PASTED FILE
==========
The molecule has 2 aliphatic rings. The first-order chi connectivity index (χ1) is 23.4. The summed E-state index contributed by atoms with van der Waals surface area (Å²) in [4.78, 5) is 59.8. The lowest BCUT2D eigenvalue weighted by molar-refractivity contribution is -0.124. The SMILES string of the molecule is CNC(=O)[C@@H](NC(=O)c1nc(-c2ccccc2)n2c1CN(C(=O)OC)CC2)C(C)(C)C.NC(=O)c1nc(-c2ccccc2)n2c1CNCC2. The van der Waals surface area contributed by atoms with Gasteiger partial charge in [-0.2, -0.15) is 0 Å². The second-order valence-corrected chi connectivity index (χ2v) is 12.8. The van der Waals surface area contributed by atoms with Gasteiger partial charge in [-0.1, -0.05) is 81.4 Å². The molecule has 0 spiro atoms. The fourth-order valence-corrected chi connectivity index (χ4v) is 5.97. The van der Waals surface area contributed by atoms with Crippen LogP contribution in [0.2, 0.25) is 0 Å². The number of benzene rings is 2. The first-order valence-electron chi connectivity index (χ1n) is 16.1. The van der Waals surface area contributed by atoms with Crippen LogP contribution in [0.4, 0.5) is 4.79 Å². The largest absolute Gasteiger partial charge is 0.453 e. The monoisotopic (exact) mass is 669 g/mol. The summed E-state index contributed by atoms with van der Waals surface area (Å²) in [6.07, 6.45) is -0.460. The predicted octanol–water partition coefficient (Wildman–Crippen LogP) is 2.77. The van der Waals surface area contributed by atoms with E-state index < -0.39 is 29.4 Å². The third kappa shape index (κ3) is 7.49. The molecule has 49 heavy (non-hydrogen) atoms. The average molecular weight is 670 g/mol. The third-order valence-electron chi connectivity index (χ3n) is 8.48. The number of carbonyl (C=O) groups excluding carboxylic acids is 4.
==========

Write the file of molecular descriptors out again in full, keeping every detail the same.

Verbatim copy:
The molecule has 2 aliphatic rings. The first-order chi connectivity index (χ1) is 23.4. The summed E-state index contributed by atoms with van der Waals surface area (Å²) in [4.78, 5) is 59.8. The lowest BCUT2D eigenvalue weighted by molar-refractivity contribution is -0.124. The SMILES string of the molecule is CNC(=O)[C@@H](NC(=O)c1nc(-c2ccccc2)n2c1CN(C(=O)OC)CC2)C(C)(C)C.NC(=O)c1nc(-c2ccccc2)n2c1CNCC2. The van der Waals surface area contributed by atoms with Gasteiger partial charge in [-0.2, -0.15) is 0 Å². The second-order valence-corrected chi connectivity index (χ2v) is 12.8. The van der Waals surface area contributed by atoms with Gasteiger partial charge in [-0.1, -0.05) is 81.4 Å². The molecule has 0 spiro atoms. The fourth-order valence-corrected chi connectivity index (χ4v) is 5.97. The van der Waals surface area contributed by atoms with Crippen LogP contribution in [0.2, 0.25) is 0 Å². The number of benzene rings is 2. The first-order valence-electron chi connectivity index (χ1n) is 16.1. The van der Waals surface area contributed by atoms with Crippen LogP contribution in [0.4, 0.5) is 4.79 Å². The largest absolute Gasteiger partial charge is 0.453 e. The monoisotopic (exact) mass is 669 g/mol. The summed E-state index contributed by atoms with van der Waals surface area (Å²) in [6.07, 6.45) is -0.460. The predicted octanol–water partition coefficient (Wildman–Crippen LogP) is 2.77. The van der Waals surface area contributed by atoms with E-state index < -0.39 is 29.4 Å². The third kappa shape index (κ3) is 7.49. The molecule has 49 heavy (non-hydrogen) atoms. The average molecular weight is 670 g/mol. The third-order valence-electron chi connectivity index (χ3n) is 8.48. The number of carbonyl (C=O) groups excluding carboxylic acids is 4.